Change Agent Tip #33
Mitt Romney’s anti-climatic clinching of the 2012 Republican nomination earlier this week, along with Barack Obama’s 2008 candidacy, brings to mind an old saying about American presidential politics:
Republicans fall in line.”
Say what you want about the candidates, there’s something for Change Agents to take away from that axiom.
Change Agents need to recognize when to fall in love with their change and when to fall in line. Since falling in love is easier when the change is perceived as positive – and most changes have at least some positive elements, let’s start there.
In a nutshell:
“Change Agents should at some point admit their love for their change – or they will have a hard time convincing others of its merit.”
Why Get Mushy? Specifically, I’m asking you to fall in love with your change before you ask someone else to do so. In the case where your change is actually a good thing for those who are impacted, you can’t just hope they’ll rush to adopt it. You’ll still have to sell it – especially to the hardcore resistors.
Falling in love with a change might sound a bit overboard. But I use this language because the kind of demonstrated positive emotion it takes to sell change is hard to fake.
Accepting change can be difficult even if the change is generally believed to provide significant positive benefit.
Why is that? Here are a few possibilities:
1. Change is Hard Work: Going through the effort of preparing for a change (attending training, practicing the new way of doing things, learning new ideas, letting go of familiar processes, etc.) can be hard work. Sometimes people put off things that require significant effort, even if that effort looks like it should yield obvious benefits.
2. The Old Way is Hard to Give Up: Even the worst of old ways has the benefit of being familiar. The receivers of your positive change might just find it challenging to leave a comfortable process behind. Change Agents often need to provide a little push to break stakeholders loose from their moorings so they can sail in a new direction.
3. Change is Scary: New ideas can induce anxiety until they are fully understood. Take the time to thoughtfully explain key concepts of your change and lay out what’s going to unfold as it is implemented and you’ll ease this stress.
4. New Things Can Be Complicated: Make sure you fully understand the change before you start trying to bring others along. Do your homework and get your own questions answered so you’ll be ready to help others.
Adopting any change can be tough – even if it’s a good change. But none of the reasons I’ve listed above constitute grounds for rejecting a positive change. They can each be worked through using simple Change Agent techniques paired with a genuinely positive attitude toward the change.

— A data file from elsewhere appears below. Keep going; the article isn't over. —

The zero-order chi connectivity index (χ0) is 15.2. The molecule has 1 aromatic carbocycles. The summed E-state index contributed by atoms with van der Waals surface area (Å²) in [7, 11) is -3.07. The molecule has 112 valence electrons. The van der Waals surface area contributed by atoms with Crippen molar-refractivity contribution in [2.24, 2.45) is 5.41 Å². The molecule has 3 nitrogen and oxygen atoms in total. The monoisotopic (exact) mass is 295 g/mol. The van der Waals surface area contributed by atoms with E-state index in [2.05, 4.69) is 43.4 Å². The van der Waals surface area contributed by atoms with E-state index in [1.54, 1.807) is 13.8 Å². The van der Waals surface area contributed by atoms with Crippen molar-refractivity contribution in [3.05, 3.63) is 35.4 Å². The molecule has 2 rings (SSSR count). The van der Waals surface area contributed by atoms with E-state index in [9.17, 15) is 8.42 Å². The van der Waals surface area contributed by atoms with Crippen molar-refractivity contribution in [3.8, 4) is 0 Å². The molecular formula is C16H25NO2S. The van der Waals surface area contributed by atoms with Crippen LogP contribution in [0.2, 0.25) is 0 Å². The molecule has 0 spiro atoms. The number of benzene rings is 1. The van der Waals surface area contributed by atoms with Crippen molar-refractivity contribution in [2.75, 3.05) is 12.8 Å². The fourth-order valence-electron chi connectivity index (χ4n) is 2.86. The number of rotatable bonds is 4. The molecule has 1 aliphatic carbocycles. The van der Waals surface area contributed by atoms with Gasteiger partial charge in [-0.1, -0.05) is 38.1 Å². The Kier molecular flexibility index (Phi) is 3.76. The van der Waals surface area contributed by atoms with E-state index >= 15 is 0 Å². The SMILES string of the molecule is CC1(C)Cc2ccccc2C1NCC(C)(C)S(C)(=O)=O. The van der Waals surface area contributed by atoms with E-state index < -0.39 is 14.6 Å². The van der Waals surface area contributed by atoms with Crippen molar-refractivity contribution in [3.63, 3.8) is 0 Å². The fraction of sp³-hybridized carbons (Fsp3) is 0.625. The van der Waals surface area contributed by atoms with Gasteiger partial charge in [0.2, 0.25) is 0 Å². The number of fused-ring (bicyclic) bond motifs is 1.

It’s So Easy That It’s Easy to Miss: It should be easy to spread good news. But Change Agents often run the risk of making the adoption process more difficult than it needs to be for stakeholders by simply forgetting to be consciously positive and upbeat about what should be a positive and upbeat situation.
So get your pitch ready – and go for it. Be ready to rattle off the benefits. Be ready to describe the future. Be ready to list all the good reasons why you’ve already accepted the change and why you are now publicly supporting it.
Check Yourself: Be positive – but make sure you are also being fully honest! Regular readers of this blog know I’m not a fan of blathering, insincere, “pump-up” speeches that are thin on facts and ignorant of the challenges a given change will bring.
Change Agents should gather valid, positive data about the change and work through their own concerns before they get in front of stakeholders to “sell it”. They should also ask around to get ideas of where stakeholders may be experiencing concerns, so these can also be addressed with clear answers.
Being genuinely upbeat about a mostly-positive situation can have a huge impact on people’s first impression of your change. It can also help them get motivated to start preparing for the change – even if their initial reaction was skeptical.
Don’t Be Shy: Don’t miss this easy Change Agent task. Gather the facts and get excited about the good aspects of your change. As long as you’re honest about the challenges your change may bring, I see no reason why you can’t “tomber amoureux” and share that excitement with your stakeholders.
In my next post, I’ll address the situation where your change is not necessarily a 100% positive thing. In this case, “Falling in Love” might not work, so Change Agents may need to “Fall in Line” and help others do the same.
Question for Chatter:
- Have you ever been jilted by the empty feeling of a rah-rah speech that misrepresented the facts of a coming change?
- What kind of fallout can false positivity create?